From: John Woodgate
Subject: Re: welding a transformer core
Date: Sat, 21 Dec 2002 20:37:33 +0000
Organization: JMWA Electronics Consultancy
Reply-To: John Woodgate
NNTP-Posting-Date: Sat, 21 Dec 2002 21:19:05 +0000 (UTC)
X-Newsreader: Turnpike (32) Version 4.01 <5Z8C9wtxbnpWyFnyfFzqmVF739>
I read in sci.electronics.design that Gibbo
wrote (in <email@example.com>) about 'welding
a transformer core', on Sat, 21 Dec 2002:
>You understand that increased secondary current means increased primary
>current. This primary current passes through the leakage inductance and the
>series resistance. These both rob the primary proper of volts, this, of course,
>reduces flux. Reduced flux = reduced core losses.
>This is *highly* simplified !
It's by no means TOO simplified, except that, in addition to the series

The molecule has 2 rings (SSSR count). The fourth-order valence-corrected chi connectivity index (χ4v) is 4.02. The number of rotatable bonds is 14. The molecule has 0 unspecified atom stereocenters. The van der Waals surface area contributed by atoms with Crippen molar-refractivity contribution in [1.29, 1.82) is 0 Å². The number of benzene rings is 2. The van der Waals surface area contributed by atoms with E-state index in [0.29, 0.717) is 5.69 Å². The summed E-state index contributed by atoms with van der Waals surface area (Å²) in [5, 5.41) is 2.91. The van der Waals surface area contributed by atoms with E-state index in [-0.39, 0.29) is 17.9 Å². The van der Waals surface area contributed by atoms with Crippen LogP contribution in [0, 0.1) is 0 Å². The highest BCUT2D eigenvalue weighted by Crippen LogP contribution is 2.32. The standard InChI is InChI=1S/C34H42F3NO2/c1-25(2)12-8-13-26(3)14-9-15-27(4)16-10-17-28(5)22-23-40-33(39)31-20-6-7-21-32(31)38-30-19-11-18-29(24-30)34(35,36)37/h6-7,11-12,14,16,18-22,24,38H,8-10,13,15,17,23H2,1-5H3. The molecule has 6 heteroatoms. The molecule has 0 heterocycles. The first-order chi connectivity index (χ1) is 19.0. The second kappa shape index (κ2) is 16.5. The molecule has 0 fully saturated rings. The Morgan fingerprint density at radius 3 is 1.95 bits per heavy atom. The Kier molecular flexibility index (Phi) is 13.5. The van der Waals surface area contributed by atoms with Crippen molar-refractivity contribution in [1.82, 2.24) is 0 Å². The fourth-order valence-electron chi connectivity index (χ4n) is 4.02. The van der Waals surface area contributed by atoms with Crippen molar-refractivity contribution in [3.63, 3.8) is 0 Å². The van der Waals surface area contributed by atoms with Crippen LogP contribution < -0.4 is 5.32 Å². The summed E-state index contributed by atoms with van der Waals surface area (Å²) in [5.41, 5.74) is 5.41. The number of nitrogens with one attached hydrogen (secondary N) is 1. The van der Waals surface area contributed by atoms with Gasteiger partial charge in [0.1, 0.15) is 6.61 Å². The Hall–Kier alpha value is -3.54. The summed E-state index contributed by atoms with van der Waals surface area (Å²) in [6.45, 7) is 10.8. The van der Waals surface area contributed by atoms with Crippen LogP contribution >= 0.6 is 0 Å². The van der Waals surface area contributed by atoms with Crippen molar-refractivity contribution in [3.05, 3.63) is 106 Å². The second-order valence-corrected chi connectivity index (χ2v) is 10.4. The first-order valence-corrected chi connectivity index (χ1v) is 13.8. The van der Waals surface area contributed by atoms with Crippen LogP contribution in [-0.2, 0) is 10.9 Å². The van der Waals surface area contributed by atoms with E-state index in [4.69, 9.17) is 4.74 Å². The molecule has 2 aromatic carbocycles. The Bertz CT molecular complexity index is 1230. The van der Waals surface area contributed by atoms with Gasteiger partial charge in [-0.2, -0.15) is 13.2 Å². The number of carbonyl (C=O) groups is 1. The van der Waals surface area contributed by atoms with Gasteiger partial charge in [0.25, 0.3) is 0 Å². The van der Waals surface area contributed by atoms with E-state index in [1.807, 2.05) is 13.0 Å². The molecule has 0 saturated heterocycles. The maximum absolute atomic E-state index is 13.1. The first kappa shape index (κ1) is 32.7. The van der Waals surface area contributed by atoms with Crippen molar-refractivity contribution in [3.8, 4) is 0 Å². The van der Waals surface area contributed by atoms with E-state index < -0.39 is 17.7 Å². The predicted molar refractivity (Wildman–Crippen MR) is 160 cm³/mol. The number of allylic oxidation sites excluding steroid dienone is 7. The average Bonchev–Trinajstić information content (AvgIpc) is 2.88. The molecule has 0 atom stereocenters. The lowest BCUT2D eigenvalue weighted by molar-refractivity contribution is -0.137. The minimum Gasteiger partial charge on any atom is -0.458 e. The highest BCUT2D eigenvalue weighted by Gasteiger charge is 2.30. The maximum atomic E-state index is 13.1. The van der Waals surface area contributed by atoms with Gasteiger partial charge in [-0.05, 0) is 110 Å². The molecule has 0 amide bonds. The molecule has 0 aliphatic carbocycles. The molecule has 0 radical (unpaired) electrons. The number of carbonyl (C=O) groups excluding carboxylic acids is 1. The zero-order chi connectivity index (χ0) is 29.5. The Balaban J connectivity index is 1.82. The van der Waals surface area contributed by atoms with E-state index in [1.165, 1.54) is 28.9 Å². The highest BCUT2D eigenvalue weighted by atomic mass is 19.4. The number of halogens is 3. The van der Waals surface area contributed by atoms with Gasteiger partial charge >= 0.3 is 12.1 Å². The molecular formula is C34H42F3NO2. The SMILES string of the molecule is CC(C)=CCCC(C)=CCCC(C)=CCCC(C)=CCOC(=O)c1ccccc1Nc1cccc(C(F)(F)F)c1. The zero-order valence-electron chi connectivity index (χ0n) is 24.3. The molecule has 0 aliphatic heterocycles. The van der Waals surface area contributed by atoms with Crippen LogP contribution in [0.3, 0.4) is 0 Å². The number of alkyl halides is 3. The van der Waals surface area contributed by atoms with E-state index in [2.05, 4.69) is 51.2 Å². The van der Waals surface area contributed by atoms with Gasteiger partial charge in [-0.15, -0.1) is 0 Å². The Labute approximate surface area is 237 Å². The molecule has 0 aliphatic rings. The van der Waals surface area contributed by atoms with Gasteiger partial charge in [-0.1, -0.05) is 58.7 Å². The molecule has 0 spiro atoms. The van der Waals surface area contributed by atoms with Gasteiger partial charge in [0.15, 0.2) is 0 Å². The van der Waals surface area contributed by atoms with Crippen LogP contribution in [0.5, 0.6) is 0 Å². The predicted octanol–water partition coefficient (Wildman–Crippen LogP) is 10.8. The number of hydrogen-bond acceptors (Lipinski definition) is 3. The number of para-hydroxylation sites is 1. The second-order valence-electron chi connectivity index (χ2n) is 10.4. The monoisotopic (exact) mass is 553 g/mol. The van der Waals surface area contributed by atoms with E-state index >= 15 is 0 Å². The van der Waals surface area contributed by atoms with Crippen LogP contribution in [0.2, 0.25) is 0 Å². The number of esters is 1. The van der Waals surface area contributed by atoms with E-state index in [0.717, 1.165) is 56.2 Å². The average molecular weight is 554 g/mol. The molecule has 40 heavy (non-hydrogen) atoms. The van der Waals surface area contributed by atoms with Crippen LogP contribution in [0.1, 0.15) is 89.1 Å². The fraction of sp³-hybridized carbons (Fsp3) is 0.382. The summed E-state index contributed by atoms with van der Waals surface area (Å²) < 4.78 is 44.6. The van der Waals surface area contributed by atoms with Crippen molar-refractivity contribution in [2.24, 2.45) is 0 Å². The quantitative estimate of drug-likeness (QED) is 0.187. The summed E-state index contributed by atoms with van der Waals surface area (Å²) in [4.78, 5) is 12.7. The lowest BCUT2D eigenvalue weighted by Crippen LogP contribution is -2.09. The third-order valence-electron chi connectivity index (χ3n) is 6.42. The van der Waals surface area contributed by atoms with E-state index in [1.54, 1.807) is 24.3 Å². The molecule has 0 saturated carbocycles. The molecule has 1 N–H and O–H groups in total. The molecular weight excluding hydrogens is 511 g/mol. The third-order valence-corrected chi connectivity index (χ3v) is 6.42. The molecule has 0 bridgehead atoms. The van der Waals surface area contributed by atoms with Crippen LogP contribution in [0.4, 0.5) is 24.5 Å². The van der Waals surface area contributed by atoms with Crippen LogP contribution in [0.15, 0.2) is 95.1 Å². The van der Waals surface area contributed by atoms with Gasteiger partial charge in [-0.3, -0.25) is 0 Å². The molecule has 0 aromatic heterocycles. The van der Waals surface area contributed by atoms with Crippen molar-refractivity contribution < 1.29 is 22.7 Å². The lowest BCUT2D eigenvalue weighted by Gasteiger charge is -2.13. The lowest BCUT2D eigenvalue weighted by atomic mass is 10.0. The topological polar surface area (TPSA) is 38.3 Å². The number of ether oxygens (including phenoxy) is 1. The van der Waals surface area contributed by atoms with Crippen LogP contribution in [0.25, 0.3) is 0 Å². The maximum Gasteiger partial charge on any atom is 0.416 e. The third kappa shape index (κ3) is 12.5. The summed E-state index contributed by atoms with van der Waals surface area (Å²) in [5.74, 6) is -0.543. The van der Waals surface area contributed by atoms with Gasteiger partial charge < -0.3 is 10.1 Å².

resistor representing primary winding resistance and the series inductor
representing primary leakage inductance, there should be a resistor in
parallel with the primary of the ideal transformer, representing the
iron loss (hysteresis loss). The value of this resistor is frequency-
dependent, but that usually doesn't matter for mains transformers.
There should also be a resistor in series with the secondary winding,
representing its resistance, or this can be transferred to the primary
by multiplying by the square of the turns ratio.
Then there is a capacitor from primary to core, one from secondary to
core and one from primary to secondary; these can often be neglected.
This model is a really good representation of a mains transformer, up to
1 kVA or even higher.
Regards, John Woodgate, OOO - Own Opinions Only. http://www.jmwa.demon.co.uk
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